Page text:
Students with disabilities are 38 percent more likely to be overweight or obese than their peers, according to a report from AbilityPath.org released today.
My colleague Nirvi Shah has the full story over on the On Special Education blog.
I’ll highlight some of the frightening statistics from Nirvi’s post:
Analyzing data from the National Health and Nutrition Survey, the report's authors found that almost 51 percent of children receiving special education services were overweight or obese. While about 81 percent of children with limitations on their physical activity were overweight, so were 44 percent of children with attention deficit disorder, 67 percent of the teens with autism spectrum disorder, and 86 percent of the teens with Down syndrome. The Centers for Disease Control and Prevention estimate that health-care costs of obesity related to disability is about $44 billion each year."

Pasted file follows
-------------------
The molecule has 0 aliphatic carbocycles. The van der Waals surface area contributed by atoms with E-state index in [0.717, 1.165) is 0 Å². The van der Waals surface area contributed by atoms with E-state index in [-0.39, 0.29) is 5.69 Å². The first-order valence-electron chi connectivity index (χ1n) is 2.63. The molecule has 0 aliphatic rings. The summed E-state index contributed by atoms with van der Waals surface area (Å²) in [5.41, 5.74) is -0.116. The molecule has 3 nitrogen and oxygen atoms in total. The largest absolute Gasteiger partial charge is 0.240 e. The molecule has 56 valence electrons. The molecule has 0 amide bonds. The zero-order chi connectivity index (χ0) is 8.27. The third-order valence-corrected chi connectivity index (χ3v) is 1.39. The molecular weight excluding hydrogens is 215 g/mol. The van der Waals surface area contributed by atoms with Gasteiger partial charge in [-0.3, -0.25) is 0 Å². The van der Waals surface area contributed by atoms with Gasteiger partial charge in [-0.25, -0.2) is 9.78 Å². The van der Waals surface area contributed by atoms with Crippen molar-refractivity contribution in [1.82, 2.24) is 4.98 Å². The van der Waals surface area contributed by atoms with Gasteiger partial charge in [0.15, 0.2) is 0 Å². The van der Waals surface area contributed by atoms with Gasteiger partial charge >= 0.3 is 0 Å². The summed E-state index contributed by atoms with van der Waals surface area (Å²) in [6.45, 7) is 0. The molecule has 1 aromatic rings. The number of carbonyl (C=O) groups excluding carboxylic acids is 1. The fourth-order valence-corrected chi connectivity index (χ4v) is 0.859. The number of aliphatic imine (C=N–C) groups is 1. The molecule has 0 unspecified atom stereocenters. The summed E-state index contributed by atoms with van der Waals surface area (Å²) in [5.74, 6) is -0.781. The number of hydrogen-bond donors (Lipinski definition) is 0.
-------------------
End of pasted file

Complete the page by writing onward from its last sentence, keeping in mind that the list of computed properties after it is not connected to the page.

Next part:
Between this report and the study from yesterday that found obese youths going about losing weight the wrong way, this week has been a harsh reminder of just how wide-reaching the youth obesity crisis has become in the U.S.
A version of this news article first appeared in the Schooled in Sports blog.